Browsing Department of Electronics, Computing & Maths by Subjects
Now showing items 1-3 of 3
A case study on sound level monitoring and management at large-scale music festivalsSound level management at live events has been made immeasurably easier over the past decade or so through use of commercially-available sound level monitoring software. This paper details a study conducted at a large-scale multi-day music festival in Chicago, USA. The focus was twofold: first to explore how the use of noise monitoring software affects the mix level from sound engineers and second on how crowd size, density and distribution affect the mix level. Additionally, sound levels at various points in the audience were monitored to indicate audience sound exposure over the duration of the festival. Results are presented in relation to those from previous studies with key findings pointing towards recommendations for best practice.
A case study on the impact list event sound level regulations have on sound engineering practiceSound level management at live events in becoming increasingly common at live events in the UK, Europe and beyond. An inspection of regulations across the globe reveals a lack of standardization for sound level limits and averaging times. This case study is formed around a dataset generated on a recent tour by a well-known British musical act. The same sound engineer mixed the band throughout the tour using sound level monitoring software throughout. As the show’s configuration, engineer, musicians and running order were generally consistent day-to-day, the direct inspection of the influence of sound level limit and averaging time, as well as venue capacity and type (indoors or outdoors), is possible. The results from this study highlight both good and bad sound management practice, with key stakeholders’ experience and hearing safety in mind.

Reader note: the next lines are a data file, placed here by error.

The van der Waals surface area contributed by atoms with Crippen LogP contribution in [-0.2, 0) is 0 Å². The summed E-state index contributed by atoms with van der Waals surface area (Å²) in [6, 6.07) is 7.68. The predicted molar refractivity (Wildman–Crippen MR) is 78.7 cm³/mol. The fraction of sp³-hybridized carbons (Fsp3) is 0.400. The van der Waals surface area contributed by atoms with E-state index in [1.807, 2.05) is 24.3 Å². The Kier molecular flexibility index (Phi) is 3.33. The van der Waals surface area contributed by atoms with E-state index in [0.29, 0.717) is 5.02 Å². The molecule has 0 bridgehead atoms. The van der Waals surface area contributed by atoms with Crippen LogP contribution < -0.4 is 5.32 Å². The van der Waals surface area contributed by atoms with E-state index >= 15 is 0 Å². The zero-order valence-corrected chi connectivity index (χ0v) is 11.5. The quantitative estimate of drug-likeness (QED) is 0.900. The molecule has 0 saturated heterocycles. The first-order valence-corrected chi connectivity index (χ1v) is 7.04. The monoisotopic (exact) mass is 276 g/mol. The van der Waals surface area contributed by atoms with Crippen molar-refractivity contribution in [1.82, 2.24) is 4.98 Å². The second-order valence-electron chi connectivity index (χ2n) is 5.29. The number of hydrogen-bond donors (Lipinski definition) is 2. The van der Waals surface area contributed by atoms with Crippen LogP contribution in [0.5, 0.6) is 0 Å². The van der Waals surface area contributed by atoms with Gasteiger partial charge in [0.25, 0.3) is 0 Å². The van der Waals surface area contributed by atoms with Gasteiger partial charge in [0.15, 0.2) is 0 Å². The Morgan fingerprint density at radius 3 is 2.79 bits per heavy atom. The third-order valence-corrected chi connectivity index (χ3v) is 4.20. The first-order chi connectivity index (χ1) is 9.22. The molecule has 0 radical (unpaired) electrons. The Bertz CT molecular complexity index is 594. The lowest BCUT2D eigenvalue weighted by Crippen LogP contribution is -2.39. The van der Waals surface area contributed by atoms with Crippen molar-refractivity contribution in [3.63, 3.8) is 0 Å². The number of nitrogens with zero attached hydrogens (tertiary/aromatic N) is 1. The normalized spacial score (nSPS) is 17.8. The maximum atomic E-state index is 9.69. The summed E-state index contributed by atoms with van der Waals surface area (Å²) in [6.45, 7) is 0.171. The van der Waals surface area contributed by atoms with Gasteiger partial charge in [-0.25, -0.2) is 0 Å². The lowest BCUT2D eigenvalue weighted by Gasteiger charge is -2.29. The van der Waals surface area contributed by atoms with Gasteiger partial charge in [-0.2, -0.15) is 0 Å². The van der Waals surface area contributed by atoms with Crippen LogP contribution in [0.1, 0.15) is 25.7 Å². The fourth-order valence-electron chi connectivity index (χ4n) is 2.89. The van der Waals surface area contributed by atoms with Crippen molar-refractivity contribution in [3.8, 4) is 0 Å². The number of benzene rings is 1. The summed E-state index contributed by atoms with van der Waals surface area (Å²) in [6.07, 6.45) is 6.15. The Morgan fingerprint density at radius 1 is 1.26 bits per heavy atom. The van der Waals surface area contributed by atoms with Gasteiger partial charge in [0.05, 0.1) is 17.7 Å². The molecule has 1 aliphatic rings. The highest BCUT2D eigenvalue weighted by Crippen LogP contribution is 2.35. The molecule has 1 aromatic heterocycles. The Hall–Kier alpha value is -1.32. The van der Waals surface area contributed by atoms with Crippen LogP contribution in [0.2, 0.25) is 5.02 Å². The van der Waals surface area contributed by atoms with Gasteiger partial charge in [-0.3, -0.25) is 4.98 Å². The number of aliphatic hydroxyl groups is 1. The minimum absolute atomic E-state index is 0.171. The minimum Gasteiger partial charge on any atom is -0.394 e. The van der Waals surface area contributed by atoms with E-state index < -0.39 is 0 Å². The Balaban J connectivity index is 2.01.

Understanding and managing sound exposure and noise pollution at outdoor eventsThis report is intended to present the current state of affairs surrounding the issue of outdoor event-related sound and noise. The two principal areas of investigation are sound exposure on-site and noise pollution off-site. These issues are different in nature and require distinct approaches to mitigate the associated negative short-term and long-term effects. The key message that is presented throughout this report is that the problems/ambiguities with current regulations are due to a lack of unbiased, scientifically-based research. It is possible to deliver acceptably high sound levels to audience members in a safe manner (minimizing risk of hearing damage) while also minimizing annoyance in local communities, where solutions to the on-site and off-site problems should begin with a well-informed sound system design. Only with a properly designed sound system can sound/noise regulations be realistically applied.